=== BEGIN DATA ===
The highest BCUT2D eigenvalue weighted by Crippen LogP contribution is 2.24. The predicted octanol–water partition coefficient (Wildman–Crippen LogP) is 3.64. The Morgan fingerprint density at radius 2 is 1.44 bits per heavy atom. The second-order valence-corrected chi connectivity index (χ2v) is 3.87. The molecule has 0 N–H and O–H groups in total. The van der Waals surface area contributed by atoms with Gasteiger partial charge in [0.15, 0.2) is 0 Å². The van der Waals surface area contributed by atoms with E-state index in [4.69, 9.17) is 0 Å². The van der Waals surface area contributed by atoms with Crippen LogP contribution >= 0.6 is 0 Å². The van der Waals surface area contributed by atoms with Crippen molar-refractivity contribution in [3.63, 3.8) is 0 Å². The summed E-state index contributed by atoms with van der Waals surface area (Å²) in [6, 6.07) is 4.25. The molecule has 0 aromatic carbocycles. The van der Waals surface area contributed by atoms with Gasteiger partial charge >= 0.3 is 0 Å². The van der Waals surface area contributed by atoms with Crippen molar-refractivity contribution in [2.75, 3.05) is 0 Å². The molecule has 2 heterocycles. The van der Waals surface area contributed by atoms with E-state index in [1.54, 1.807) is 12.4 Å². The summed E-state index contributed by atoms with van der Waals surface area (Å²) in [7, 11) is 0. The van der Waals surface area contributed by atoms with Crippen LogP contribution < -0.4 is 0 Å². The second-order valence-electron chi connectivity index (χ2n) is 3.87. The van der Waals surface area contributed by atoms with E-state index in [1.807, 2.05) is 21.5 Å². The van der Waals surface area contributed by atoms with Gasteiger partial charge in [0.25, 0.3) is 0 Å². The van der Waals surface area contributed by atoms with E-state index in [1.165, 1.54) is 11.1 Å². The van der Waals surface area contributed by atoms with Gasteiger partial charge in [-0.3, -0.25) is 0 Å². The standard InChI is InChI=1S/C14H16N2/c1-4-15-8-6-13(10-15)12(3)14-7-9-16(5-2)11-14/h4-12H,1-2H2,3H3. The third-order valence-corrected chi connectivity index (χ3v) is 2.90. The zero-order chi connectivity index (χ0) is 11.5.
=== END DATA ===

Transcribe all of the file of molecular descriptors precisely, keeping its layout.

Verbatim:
The highest BCUT2D eigenvalue weighted by Crippen LogP contribution is 2.24. The predicted octanol–water partition coefficient (Wildman–Crippen LogP) is 3.64. The Morgan fingerprint density at radius 2 is 1.44 bits per heavy atom. The second-order valence-corrected chi connectivity index (χ2v) is 3.87. The molecule has 0 N–H and O–H groups in total. The van der Waals surface area contributed by atoms with Gasteiger partial charge in [0.15, 0.2) is 0 Å². The van der Waals surface area contributed by atoms with E-state index in [4.69, 9.17) is 0 Å². The van der Waals surface area contributed by atoms with Crippen LogP contribution >= 0.6 is 0 Å². The van der Waals surface area contributed by atoms with Crippen molar-refractivity contribution in [3.63, 3.8) is 0 Å². The summed E-state index contributed by atoms with van der Waals surface area (Å²) in [6, 6.07) is 4.25. The molecule has 0 aromatic carbocycles. The van der Waals surface area contributed by atoms with Gasteiger partial charge >= 0.3 is 0 Å². The van der Waals surface area contributed by atoms with Crippen molar-refractivity contribution in [2.75, 3.05) is 0 Å². The molecule has 2 heterocycles. The van der Waals surface area contributed by atoms with E-state index in [1.54, 1.807) is 12.4 Å². The summed E-state index contributed by atoms with van der Waals surface area (Å²) in [7, 11) is 0. The van der Waals surface area contributed by atoms with Crippen LogP contribution < -0.4 is 0 Å². The second-order valence-electron chi connectivity index (χ2n) is 3.87. The van der Waals surface area contributed by atoms with E-state index in [1.807, 2.05) is 21.5 Å². The van der Waals surface area contributed by atoms with Gasteiger partial charge in [0.25, 0.3) is 0 Å². The van der Waals surface area contributed by atoms with E-state index in [1.165, 1.54) is 11.1 Å². The van der Waals surface area contributed by atoms with Gasteiger partial charge in [-0.3, -0.25) is 0 Å². The standard InChI is InChI=1S/C14H16N2/c1-4-15-8-6-13(10-15)12(3)14-7-9-16(5-2)11-14/h4-12H,1-2H2,3H3. The third-order valence-corrected chi connectivity index (χ3v) is 2.90. The zero-order chi connectivity index (χ0) is 11.5.